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UN Humanitarian Chief Highlights Civilian Suffering in Syria

FILE - Civilians, who were wounded by what activists said was violence caused by Islamic State fighters in Kobani, wait with their relatives to cross into Turkey at the Syrian-Turkish border crossing of Tel Abyad, Syria June 25, 2015.

The U.N.'s humanitarian chief called attention Monday to the impact that the ongoing conflict in Syria is having on civilians in the country and the risk it poses to stability in the Middle East.

Stephen O'Brien said at the close of a three-day visit to Syria that he hoped in following meetings with officials that concrete steps would be taken to boost humanitarian aid efforts in the country where U.N. figures show more than 12 million people need help.

But he focused on the effects of the violence in Syria, including what he called "inestimable human suffering" in the city of Homs and Sunday's airstrikes by Syrian forces that killed 96 people and wounded more than 200 near Damascus.

"Attacks on civilians are unlawful, unacceptable and must stop," O'Brien said. "I am particularly appalled about reports of yesterday's airstrikes, causing scores of civilian deaths and hundreds injured, right in the center of Douma, a besieged part of Damascus. I am horrified by the total disrespect for civilian life in this conflict. I appeal to each and every party to this protracted conflict to protect civilians and respect international humanitarian law."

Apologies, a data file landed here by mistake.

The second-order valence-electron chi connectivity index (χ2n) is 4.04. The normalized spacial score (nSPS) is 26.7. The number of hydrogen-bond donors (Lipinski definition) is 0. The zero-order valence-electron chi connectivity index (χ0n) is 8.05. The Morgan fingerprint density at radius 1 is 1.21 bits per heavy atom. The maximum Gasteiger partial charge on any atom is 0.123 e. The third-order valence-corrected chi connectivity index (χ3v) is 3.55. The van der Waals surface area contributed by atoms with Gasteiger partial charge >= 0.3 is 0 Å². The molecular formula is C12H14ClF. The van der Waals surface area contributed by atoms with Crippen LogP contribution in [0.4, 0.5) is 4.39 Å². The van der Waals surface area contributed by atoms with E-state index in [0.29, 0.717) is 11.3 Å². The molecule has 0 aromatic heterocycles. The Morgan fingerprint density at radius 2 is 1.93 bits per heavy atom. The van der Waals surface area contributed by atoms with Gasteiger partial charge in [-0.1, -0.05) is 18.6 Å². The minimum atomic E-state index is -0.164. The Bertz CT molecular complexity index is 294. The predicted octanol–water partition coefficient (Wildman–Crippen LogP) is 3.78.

The Syrian crisis began in March 2011 and has since left an estimated 250,000 people dead. The fighting has forced more than 4 million Syrians refugees to flee to Turkey, Lebanon, Jordan, Iraq and Egypt where many of those communities have struggled to provide services with so many added people. Inside of Syria, the conflict has displaced another 7.6 million people, millions of whom have been away from their homes for several years.

O'Brien reiterated U.N. calls for the world to help fund efforts to get food, shelter, health care, education and other services to those within Syria and the Syrian refugees. The U.N. says it has so far received funding to cover 30 percent of its appeal for about $7.5 billion this year to meet those needs.

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